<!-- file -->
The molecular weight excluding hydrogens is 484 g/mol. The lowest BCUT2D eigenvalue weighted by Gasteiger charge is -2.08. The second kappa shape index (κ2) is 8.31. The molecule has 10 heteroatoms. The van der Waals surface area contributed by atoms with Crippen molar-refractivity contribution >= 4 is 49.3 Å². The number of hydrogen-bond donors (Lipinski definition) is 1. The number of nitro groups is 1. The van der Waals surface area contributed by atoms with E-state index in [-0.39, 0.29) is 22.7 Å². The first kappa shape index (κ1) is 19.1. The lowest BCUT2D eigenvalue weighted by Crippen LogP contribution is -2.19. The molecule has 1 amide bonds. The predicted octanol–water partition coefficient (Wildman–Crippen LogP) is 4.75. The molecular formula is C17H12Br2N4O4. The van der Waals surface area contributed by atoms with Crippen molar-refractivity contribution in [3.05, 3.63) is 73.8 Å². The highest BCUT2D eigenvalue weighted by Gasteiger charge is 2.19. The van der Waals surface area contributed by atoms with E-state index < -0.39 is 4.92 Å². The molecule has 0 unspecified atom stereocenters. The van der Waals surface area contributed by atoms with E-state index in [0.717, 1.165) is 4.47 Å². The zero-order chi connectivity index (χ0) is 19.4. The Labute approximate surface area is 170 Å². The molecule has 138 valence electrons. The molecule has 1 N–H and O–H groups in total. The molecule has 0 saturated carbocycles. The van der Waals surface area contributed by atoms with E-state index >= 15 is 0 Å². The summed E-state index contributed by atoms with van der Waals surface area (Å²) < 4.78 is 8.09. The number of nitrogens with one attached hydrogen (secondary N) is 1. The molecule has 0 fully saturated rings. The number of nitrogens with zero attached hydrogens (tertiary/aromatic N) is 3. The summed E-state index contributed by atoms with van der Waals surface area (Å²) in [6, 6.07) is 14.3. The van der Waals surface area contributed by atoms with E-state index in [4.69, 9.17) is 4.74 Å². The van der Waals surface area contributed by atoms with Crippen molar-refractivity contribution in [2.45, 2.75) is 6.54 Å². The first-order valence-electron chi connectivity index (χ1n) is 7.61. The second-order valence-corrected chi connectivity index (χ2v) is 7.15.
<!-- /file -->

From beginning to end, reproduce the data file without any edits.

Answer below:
The molecular weight excluding hydrogens is 484 g/mol. The lowest BCUT2D eigenvalue weighted by Gasteiger charge is -2.08. The second kappa shape index (κ2) is 8.31. The molecule has 10 heteroatoms. The van der Waals surface area contributed by atoms with Crippen molar-refractivity contribution >= 4 is 49.3 Å². The number of hydrogen-bond donors (Lipinski definition) is 1. The number of nitro groups is 1. The van der Waals surface area contributed by atoms with E-state index in [-0.39, 0.29) is 22.7 Å². The first kappa shape index (κ1) is 19.1. The lowest BCUT2D eigenvalue weighted by Crippen LogP contribution is -2.19. The molecule has 1 amide bonds. The predicted octanol–water partition coefficient (Wildman–Crippen LogP) is 4.75. The molecular formula is C17H12Br2N4O4. The van der Waals surface area contributed by atoms with Crippen molar-refractivity contribution in [3.05, 3.63) is 73.8 Å². The highest BCUT2D eigenvalue weighted by Gasteiger charge is 2.19. The van der Waals surface area contributed by atoms with E-state index < -0.39 is 4.92 Å². The molecule has 0 unspecified atom stereocenters. The van der Waals surface area contributed by atoms with E-state index in [0.717, 1.165) is 4.47 Å². The zero-order chi connectivity index (χ0) is 19.4. The Labute approximate surface area is 170 Å². The molecule has 138 valence electrons. The molecule has 1 N–H and O–H groups in total. The molecule has 0 saturated carbocycles. The van der Waals surface area contributed by atoms with E-state index >= 15 is 0 Å². The summed E-state index contributed by atoms with van der Waals surface area (Å²) < 4.78 is 8.09. The number of nitrogens with one attached hydrogen (secondary N) is 1. The molecule has 0 fully saturated rings. The number of nitrogens with zero attached hydrogens (tertiary/aromatic N) is 3. The summed E-state index contributed by atoms with van der Waals surface area (Å²) in [6, 6.07) is 14.3. The van der Waals surface area contributed by atoms with E-state index in [4.69, 9.17) is 4.74 Å². The van der Waals surface area contributed by atoms with Crippen molar-refractivity contribution in [2.45, 2.75) is 6.54 Å². The first-order valence-electron chi connectivity index (χ1n) is 7.61. The second-order valence-corrected chi connectivity index (χ2v) is 7.15.